Action required: Rawhide: /tmp is now on tmpfs

Brian Wheeler bdwheele at
Fri Jun 1 15:31:21 UTC 2012

On 06/01/2012 10:23 AM, Alexey I. Froloff wrote:
> On Fri, Jun 01, 2012 at 09:27:16AM -0400, Brian Wheeler wrote:
>>> my biggest problem was that tmpfs by
>>> default allocates half of physical RAM for partition.  So I just
>>> allocated big enough swap and added a line to /etc/fstab with
>>> appropriate size= option.
>> And how is a random user supposed to know this?
> In Soviet ALT Linux we didn't care about "random users" ;-)
So that means that "random users care about YOU!"

> In perfect world "random user" must be smart enough to read the
> documentation.  However, this implies, that such documentation
> exists and easily accessed (which at first sight is true for
> Fedora).

Sure.  When there's "mystery" problems , who is going to think "oh yeah, 
/tmp is in ram now and chrome just wrote a big temp file...better go 
look up how to add swap"?  I'm going to guess 'nearly nobody'

>> So if things start acting up the answer is to add more swap and
>> mess with fstab?  WTF?
> This is up to Release Managers.  Reasonable defaults in
> installer, documentation, etc...

The thing is, the amount of "reasonable" swap is now not a function of 
just RAM overflow but also /tmp usage -- which is something that can 
vary dramatically at runtime.

>> So now any software which uses /tmp for *gasp* temporary space
>> is now potentially broken depending on the size of the
>> temporary data.
> Well, no software should use /tmp directly, IMO.  There's nice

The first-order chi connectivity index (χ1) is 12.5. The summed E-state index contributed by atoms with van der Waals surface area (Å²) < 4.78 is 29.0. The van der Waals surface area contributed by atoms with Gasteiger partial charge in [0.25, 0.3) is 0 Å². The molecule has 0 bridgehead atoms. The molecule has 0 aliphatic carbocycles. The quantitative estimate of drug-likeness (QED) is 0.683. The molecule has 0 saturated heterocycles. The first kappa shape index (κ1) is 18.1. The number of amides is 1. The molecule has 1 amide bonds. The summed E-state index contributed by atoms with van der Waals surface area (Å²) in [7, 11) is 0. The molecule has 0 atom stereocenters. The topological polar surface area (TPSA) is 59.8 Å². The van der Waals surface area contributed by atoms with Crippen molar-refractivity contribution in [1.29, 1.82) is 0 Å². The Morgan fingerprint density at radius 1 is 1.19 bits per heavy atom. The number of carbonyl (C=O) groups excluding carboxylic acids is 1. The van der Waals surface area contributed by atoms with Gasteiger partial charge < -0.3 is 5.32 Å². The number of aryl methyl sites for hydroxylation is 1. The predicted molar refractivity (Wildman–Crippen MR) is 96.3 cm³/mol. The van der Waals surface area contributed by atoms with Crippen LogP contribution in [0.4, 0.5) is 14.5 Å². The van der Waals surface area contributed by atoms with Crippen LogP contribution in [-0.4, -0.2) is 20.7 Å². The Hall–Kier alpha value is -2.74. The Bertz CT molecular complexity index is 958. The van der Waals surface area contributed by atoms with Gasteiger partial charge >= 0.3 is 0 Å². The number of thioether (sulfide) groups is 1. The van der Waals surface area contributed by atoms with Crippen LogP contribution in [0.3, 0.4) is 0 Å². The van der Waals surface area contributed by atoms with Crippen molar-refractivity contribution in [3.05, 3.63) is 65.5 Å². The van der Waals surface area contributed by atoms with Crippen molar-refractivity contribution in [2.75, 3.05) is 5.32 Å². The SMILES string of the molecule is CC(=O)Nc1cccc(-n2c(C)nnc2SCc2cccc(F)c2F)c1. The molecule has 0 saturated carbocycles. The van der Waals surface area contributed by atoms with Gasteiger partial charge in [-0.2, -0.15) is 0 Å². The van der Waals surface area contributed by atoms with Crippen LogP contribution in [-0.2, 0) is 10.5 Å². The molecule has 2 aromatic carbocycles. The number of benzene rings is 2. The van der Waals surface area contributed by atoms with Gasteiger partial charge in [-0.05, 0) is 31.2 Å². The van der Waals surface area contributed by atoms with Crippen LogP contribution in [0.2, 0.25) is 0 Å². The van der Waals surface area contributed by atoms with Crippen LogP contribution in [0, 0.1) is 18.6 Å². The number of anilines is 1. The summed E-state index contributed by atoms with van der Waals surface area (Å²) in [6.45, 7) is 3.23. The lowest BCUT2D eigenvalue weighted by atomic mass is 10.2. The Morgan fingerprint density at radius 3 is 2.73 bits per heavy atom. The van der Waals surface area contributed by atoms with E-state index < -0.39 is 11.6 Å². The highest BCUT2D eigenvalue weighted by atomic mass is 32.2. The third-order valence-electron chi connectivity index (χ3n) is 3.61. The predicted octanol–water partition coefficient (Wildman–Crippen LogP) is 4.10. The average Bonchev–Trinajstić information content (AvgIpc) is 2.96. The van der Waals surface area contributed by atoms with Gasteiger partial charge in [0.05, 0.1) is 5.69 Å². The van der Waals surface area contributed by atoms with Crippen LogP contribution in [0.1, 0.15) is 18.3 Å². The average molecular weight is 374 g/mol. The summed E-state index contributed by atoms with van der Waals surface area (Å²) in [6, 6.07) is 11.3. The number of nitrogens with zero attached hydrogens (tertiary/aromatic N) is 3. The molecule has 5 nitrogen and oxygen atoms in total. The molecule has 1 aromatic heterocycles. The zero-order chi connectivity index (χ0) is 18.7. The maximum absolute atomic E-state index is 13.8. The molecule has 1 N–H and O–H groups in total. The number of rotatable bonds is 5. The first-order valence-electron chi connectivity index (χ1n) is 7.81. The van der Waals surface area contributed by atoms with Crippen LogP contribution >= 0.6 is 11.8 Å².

> environment variable $TMPDIR.  You can always point it to
> $HOME/tmp for example.  And you can always turn it off if you
> really need to.

Sure, no software _should_ use it directly, but it happens a lot...and 
not in packages which are in the repo:  home grown and third party.   
Additionally, there's 20+ years of habit to break for a lot of people 
and that's not something you can easily patch.  Running things like 
"grep \"\ 404\  apache.log > /tmp/404s.log" is pretty ingrained for many 

I'll probably turn it off because I've been down this road with Solaris 
and it sucked.  I will grant that the linux implementation is better, 
but I want RAM to be used for the running software and if its not being 
used for that, caching what's actively being used.

>> Sorry guys, this feature sucks.
> I like this feature, and there should be easy, well documented
> way to turn it off.  I personally don't see a reason why it
> should be off by default.

Well, since I'm probably going to turn it off, can someone give me a 
good reason why it should be turned _on_ by default?  For me, the 
"Benefit to Fedora" bullets are not compelling.

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